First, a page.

At the end of 2014, #LeelahAlcorn was trending on Twitter and around the world after posting a suicide note on Tumblr and taking her own life.

As a survivor of attempted suicide, it shook me. I started screaming my own message,

Tell your children that you love them and they matter!

Even my own family failed to hear it. So, I began to screaming my message even louder.

What if love was trending and compassion went viral? Imagine!

Every Child Matters

When it comes to love, we don’t need a trending hashtag to show it. We’ve become so wrapped up in social media that we’ve started neglecting our children, and blaming them for the way of life that we’ve created.

Emily Lindin conveys,

It’s easy to say, ‘Oh, kids these days are so much worse than when we were young!’ But we have perpetuated this culture where today’s kids are growing up believing female sexuality is dirty and shameful.

Another powerful message to send to our children. Today, I stand with the viral women of the world to share one very important message with our children:

You matter!

You are more than enough. When you’re in a position to send a powerful message, you stand and you shout it.

I asked Emily in my own interview,

From your experience in high school, why would you tell young girls that it’s important to love themselves before anyone else?

This was her response.

I would tell girls it’s important to love themselves before anyone else because once you know what’s wonderful about you – once you’re really identified and explored it – you can search for complementary aspects in a partner. The problem with finding someone you think you love before you love yourself is that you risk changing or adjusting important parts of yourself in order to match THEM, rather than seeking out a person who will really bring out the best parts in YOU!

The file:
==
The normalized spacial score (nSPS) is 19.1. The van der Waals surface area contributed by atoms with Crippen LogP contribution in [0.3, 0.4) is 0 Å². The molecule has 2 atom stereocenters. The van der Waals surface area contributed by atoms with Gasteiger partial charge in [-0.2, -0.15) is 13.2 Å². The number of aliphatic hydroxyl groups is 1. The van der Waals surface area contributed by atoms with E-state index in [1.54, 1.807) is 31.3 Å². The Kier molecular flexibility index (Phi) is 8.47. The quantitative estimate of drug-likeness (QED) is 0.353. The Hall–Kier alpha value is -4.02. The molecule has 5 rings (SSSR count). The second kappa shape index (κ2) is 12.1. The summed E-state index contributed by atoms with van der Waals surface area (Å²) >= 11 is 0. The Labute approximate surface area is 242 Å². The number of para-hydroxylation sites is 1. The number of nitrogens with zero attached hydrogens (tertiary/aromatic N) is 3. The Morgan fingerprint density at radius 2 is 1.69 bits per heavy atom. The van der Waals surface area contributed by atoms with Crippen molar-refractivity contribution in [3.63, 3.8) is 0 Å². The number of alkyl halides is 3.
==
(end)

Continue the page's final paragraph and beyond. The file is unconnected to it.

Love is what changes people. Love for ourselves, love for sons and our daughters, and love for each other. If we want national change, it begins right here with us.

It begins at home. Tell your children that you love them and they matter.


Send an open letter to your loved ones and tell them that they matter.

Image Credit

Defining The Line Between Discipline & Abuse

Fifty-Six

Fifty-six was the amount of time that I was able to stomach the altercation that transpired between Ray Rice and his fiancé, Janay. As I sat and watched the video on TMZ, I wasn’t shocked that another story of domestic abuse made the news.

In just twenty-seven seconds, Ray rendered her unconscious as he delivered one swift, left hook, punch to her face. She collapsed against the elevator rail and slid down to the floor. She didn’t move.